Cover imageMy last choice, Mike McCormack’s Goldsmith Prize winning Solar Bones, follows the thoughts of Marcus Conway as he stands in his kitchen ‘deconstructing with his engineer’s mind how things are built to consider them better: bridges, banking systems and marriages. In one of the first great Irish novels of the 21st century, Mike McCormack captures with tenderness and feeling, in continuous, flowing prose, a whole life, suspended in a single hour’ say the publishers. I like the sound of this one.

That’s it for the first instalment of May’s paperback preview. If you’d like to know more, a click on a title will take you to my review for the first two and to a more detailed synopsis for the others. If you’d like to catch up with May’s hardbacks they’re here. More paperbacks shortly.

My wish list for the Baileys Women’s Prize for Fiction 2017

I tend not to get caught up in literary prize fever these days but there is one for which I make an exception – The Baileys Women’s Prize for Fiction whose longlist is due to be announced next Wednesday. Only novels written by women in English published between April 1st 2016 and March 31st 2017 qualify for the award. Over the past few years I’ve failed miserably to predict who the judges will select but truth be told I much prefer to indulge myself with a fantasy list rather than speculate as to what they might favour. This year there will be fewer titles on the judges’ list – they’re restricted to twelve – but given that this is my indulgence I’ve allowed myself three more. I’ve followed the same format as 2016 and 2015, restricting myself to novels that I’ve read with a link to a full review on this blog apart from one yet to be posted. In no particular order then, here’s my list of wishes rather than predictions for the Baileys Women’s Prize for Fiction 2017:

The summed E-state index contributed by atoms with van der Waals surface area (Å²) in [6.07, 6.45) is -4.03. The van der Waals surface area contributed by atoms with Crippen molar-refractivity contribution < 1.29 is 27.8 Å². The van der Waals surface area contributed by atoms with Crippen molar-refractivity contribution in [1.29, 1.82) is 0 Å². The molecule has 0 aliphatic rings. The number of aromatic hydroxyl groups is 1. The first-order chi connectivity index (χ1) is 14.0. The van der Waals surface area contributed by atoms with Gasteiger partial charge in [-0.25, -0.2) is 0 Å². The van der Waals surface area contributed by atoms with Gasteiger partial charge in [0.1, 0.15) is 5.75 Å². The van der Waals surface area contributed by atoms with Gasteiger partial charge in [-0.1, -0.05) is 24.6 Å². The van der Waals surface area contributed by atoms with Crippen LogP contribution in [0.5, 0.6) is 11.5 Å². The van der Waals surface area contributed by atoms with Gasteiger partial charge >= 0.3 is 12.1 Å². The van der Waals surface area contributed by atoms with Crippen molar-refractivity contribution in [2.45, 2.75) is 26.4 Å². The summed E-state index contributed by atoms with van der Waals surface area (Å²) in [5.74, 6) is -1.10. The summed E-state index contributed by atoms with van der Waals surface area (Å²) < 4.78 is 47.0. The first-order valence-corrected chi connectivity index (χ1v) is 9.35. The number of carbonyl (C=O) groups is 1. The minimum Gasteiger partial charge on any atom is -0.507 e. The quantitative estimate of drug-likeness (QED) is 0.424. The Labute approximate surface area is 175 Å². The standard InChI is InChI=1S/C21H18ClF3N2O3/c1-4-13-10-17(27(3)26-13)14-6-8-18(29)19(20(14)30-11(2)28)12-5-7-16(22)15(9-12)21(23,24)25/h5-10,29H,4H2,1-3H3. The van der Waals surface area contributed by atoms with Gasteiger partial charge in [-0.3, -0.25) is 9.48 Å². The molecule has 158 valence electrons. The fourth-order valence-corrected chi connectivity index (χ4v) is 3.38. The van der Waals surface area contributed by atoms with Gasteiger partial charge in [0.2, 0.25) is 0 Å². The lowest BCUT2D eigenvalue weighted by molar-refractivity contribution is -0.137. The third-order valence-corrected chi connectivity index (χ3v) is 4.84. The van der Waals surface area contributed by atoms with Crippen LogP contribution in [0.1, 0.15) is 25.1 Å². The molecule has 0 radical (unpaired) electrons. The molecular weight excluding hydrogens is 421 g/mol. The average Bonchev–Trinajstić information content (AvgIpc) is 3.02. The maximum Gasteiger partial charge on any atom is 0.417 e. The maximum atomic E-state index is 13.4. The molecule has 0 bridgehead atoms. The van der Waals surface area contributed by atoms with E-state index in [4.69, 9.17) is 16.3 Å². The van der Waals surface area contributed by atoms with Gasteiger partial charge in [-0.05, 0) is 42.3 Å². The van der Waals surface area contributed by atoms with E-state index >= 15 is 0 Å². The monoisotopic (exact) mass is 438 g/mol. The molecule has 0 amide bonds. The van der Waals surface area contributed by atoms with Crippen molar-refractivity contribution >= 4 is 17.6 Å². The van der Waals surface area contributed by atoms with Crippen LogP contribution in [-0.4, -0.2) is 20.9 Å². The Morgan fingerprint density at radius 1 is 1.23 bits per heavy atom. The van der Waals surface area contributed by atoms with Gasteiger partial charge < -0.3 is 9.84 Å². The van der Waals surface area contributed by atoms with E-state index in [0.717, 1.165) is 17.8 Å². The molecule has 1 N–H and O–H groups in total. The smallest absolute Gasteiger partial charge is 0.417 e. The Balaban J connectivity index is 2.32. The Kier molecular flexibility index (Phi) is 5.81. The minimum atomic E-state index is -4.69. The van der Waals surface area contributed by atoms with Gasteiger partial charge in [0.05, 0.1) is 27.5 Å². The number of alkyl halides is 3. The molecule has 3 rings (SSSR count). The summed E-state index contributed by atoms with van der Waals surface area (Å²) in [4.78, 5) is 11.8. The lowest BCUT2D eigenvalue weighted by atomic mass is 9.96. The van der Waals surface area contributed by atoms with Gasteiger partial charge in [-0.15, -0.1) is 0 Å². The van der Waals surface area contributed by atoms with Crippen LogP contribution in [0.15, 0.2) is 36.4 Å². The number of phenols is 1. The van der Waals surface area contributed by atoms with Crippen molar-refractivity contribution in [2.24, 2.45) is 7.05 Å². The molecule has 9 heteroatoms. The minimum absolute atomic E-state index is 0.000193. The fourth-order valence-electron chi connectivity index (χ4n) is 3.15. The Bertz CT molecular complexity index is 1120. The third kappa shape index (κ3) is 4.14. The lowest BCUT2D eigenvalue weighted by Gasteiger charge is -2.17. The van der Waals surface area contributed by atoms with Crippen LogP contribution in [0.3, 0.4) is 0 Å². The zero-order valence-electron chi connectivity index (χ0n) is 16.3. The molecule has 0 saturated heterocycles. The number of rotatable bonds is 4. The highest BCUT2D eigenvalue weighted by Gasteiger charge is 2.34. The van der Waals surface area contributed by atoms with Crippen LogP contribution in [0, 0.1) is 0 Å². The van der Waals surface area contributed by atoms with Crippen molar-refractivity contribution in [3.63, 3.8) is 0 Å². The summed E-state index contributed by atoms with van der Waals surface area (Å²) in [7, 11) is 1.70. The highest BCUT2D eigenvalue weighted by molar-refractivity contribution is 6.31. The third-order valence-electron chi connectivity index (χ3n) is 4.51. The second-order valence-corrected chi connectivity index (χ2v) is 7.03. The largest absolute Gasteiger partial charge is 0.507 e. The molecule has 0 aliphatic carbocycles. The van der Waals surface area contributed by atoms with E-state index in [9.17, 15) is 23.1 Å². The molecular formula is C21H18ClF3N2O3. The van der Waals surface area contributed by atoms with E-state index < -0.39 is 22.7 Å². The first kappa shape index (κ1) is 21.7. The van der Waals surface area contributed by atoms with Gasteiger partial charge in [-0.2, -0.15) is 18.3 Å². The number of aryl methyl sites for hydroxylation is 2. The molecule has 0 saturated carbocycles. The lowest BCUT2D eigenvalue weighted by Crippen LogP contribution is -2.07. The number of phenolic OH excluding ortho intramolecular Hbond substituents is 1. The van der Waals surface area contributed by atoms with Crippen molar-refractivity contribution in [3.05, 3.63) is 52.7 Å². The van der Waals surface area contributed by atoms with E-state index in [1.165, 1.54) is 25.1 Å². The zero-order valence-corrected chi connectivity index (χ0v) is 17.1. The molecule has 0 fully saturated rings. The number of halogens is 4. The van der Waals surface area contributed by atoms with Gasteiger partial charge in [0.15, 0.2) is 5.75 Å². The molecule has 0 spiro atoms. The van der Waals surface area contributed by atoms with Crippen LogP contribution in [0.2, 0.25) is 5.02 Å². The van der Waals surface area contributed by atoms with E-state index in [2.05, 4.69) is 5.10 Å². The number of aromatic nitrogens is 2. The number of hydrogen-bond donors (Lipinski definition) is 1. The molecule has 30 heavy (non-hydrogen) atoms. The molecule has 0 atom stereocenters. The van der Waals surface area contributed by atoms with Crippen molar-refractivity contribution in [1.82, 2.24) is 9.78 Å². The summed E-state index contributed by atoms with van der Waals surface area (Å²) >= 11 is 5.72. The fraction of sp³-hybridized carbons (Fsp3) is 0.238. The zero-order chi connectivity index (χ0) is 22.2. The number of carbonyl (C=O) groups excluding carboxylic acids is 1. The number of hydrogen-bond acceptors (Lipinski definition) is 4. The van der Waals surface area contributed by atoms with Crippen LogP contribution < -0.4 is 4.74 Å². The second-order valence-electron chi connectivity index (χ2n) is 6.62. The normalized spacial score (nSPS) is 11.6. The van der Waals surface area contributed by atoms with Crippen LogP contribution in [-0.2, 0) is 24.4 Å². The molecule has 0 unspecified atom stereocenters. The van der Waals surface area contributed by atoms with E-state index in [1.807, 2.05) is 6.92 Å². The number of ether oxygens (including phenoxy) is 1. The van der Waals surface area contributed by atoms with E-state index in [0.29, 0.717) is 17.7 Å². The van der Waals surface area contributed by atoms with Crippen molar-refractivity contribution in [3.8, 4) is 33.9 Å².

Idaho                                              The Cauliflower                          Sweetbitter

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The Gun Room                               The Crime Writer                       The Lauras

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Conrad and Eleanor                        Commonwealth                     Harmless Like You

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Our Magic Hour                                Swimming Lessons                 Another Brooklyn

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First Love                                          A Line Made for Walking           Birdcage Walk

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Who knows which of these, if any, will appear on next week’s list but for what it’s worth they’ve they’ve earned their place on mine. A click on a title will take you to my review for all but Birdcage Walk which I’ve read but not yet reviewed. Next year, of course, the prize will be called something else as it’s in search of a new sponsor: let’s hope they find one soon.

What about you?  I’d love to know which books you’d like to see the Baileys judges plump for, predictions or wishes welcome.

Books of the Year 2016: Part Three